mercredi, juillet 06, 2005


Here is an interesting work collected from the Online Papers in Philosophy. It is a paper about whether artworks exist and/or can be destroyed:

The Destruction Problem

By Mark G. Barber and Ben Caplan

[...]The question of whether repeatable artworks can be destroyed has been neglected in favor of the question of whether repeatable artworks can be created. For example, Realists who are both Abstractionists and Creationists face a problem, which—following Harry Deutsch (1991)—we call The Creation Problem. But, we argue, Realists who are both Abstractionists and Destructionists face a parallel problem, which we call The Destruction Problem; and, athough much has been said about The Creation Problem, little has been said about The Destruction Problem. This neglect, we think, is unfortunate. For, given the parallels between The Creation Problem and The Destruction Problem, it would be preferable to provide parallel solutions to the problems. And it turns out that the kind of solution to The Creation Problem that Deutsch offers doesn’t carry over to The Destruction Problem. So, we think, that kind of solution to The Creation Problem suffers as a result. [...]

With all due respect, it is mainly a question of how to formalise something we already know empirically. We know, for instance, that Aeschylos has written more than 70 works, but only 7 have survived to these days. The existence of the seven aforementioned artworks is a fact and cannot be denied. The destruction of the other plays by Aeschylo is also a fact and cannot be denied. The problem is then of how do we formally spell out how do we know such fact. It is an important problem, but our lack of understanding of this cannot cancel such facts.

Furthermore, I would like to highlight and specifically comment on two key passages.

•→ First:

(3) An object can be created only if it can come into existence.

An object x comes into existence only if there is a time t at which x comes into existence; x comes into existence at t only if x exists at t; and x exists at t only if x is temporally located. So x comes into existence only if x is temporally located.

If we ignored one of the most important scientific revolutions, called Quantum Physics, together with Temporal Mechanics, such claims would be plain common sense. But given the current state of the art, Scientists can easily challenge or, with relative effort, discard a claim like (3) above. Can we always determine the exact location of just anything? Can we at the same time find the precise position of a particle and its precise momentum? The answer is no. And if we detect the presence of a particle by making it collide against a plate, we determine its existence at the moment it is destroyed. Moreover, the manner the authors understand an assertion like (3) (an object comes into existence only if it is temporally located) entails that time somehow pre-existed when the Universe came into existence. Stephen Hawking in his Brief History of Time, a divulgation book, explains that this is exactly one of the problems behind Kant's antinomies about the formation of the Universe. Accordingly, time is a property of the Universe and does not pre-exist it.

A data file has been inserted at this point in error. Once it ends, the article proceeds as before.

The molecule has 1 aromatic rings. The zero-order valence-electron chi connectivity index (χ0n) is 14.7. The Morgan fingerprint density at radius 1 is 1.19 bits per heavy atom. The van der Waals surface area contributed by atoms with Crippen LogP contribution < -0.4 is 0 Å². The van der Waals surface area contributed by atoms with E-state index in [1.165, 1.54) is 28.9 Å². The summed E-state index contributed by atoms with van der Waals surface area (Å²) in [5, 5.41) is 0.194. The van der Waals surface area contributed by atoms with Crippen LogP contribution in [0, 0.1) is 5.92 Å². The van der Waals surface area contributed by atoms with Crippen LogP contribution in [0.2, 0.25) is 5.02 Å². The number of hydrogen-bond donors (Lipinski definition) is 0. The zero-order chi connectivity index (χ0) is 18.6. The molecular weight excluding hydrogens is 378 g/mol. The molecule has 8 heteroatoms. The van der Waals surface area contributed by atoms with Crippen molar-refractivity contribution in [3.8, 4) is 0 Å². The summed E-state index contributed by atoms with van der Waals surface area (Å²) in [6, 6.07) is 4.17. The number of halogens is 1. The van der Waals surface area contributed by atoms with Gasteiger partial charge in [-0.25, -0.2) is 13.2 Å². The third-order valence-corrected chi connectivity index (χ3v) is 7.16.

Indeed, (3) could only be an absolute truth if one considers a possible world w, such as the Physics of w is entirely classical.

•→ Second:

Abstract objects, it is often thought, are neither spatially nor temporally located.

The text remits the argument for this claim to works like Katz 1998 Jerrold J. Katz’ (1998) Realistic Rationalism: Representation and Mind (Bradford, Cambridge, MA: MIT). The problem is that such kind of claim only works if a pure transcendental point of view is adopted. Philosophers and Scientists alike have already adopted emanating points of view and substituted materialism for former kinds of spiritualism. Thus, abstract entities are seen as emanating from a material reality (such as a practice, genetic programming, historical evolution, etc.), and as such may have a point of origin in time. Even earlier Religious systems admitted that souls could have an origin at time. So, there is no strong a priori Philosophical reason to believe that we cannot distinguish between different kinds of abstract objects, and that all abstract objects are of the same sempiternal or atemporal kind in such sense.

Methinks the most important Philosophical question the authors somehow touch is the implementation of the Accessibility View, whereby x comes into existence when it becomes cognitively accessible. Accordingly, concrete cases like that of a particle that become cognitively accessible when they are destroyed (e.g. when they collide against a plate) are much more crucial and problematic and relevant. This is something I would like to see discussed.